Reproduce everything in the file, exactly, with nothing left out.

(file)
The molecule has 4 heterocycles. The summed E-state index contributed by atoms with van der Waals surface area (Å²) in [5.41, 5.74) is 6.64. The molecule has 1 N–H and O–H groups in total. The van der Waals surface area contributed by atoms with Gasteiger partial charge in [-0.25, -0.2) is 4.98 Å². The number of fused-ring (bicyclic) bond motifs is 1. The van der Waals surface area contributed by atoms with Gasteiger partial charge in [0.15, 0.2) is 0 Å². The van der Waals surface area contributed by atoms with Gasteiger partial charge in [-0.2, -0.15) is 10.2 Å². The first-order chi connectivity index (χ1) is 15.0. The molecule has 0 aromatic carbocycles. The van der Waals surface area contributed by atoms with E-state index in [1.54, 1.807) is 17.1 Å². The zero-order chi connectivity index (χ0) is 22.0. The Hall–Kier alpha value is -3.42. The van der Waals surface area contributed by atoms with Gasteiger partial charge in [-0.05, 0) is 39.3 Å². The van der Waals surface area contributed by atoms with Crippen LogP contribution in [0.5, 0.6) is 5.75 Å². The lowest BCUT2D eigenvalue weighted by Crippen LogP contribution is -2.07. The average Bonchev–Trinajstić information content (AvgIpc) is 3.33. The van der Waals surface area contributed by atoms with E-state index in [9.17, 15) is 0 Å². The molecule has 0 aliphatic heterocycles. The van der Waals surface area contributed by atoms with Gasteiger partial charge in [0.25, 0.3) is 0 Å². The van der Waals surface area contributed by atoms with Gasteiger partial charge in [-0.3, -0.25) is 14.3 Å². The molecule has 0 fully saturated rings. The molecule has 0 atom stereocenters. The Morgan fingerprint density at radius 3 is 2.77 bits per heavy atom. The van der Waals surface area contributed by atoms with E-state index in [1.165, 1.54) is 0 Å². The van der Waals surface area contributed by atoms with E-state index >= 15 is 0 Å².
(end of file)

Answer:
The molecule has 4 heterocycles. The summed E-state index contributed by atoms with van der Waals surface area (Å²) in [5.41, 5.74) is 6.64. The molecule has 1 N–H and O–H groups in total. The van der Waals surface area contributed by atoms with Gasteiger partial charge in [-0.25, -0.2) is 4.98 Å². The number of fused-ring (bicyclic) bond motifs is 1. The van der Waals surface area contributed by atoms with Gasteiger partial charge in [0.15, 0.2) is 0 Å². The van der Waals surface area contributed by atoms with Gasteiger partial charge in [-0.2, -0.15) is 10.2 Å². The first-order chi connectivity index (χ1) is 15.0. The molecule has 0 aromatic carbocycles. The van der Waals surface area contributed by atoms with E-state index in [1.54, 1.807) is 17.1 Å². The zero-order chi connectivity index (χ0) is 22.0. The Hall–Kier alpha value is -3.42. The van der Waals surface area contributed by atoms with Gasteiger partial charge in [-0.05, 0) is 39.3 Å². The van der Waals surface area contributed by atoms with Crippen LogP contribution in [0.5, 0.6) is 5.75 Å². The lowest BCUT2D eigenvalue weighted by Crippen LogP contribution is -2.07. The average Bonchev–Trinajstić information content (AvgIpc) is 3.33. The van der Waals surface area contributed by atoms with E-state index in [9.17, 15) is 0 Å². The molecule has 0 aliphatic heterocycles. The van der Waals surface area contributed by atoms with Gasteiger partial charge in [0.25, 0.3) is 0 Å². The van der Waals surface area contributed by atoms with Gasteiger partial charge in [-0.3, -0.25) is 14.3 Å². The molecule has 0 fully saturated rings. The molecule has 0 atom stereocenters. The Morgan fingerprint density at radius 3 is 2.77 bits per heavy atom. The van der Waals surface area contributed by atoms with E-state index in [1.165, 1.54) is 0 Å². The van der Waals surface area contributed by atoms with E-state index >= 15 is 0 Å².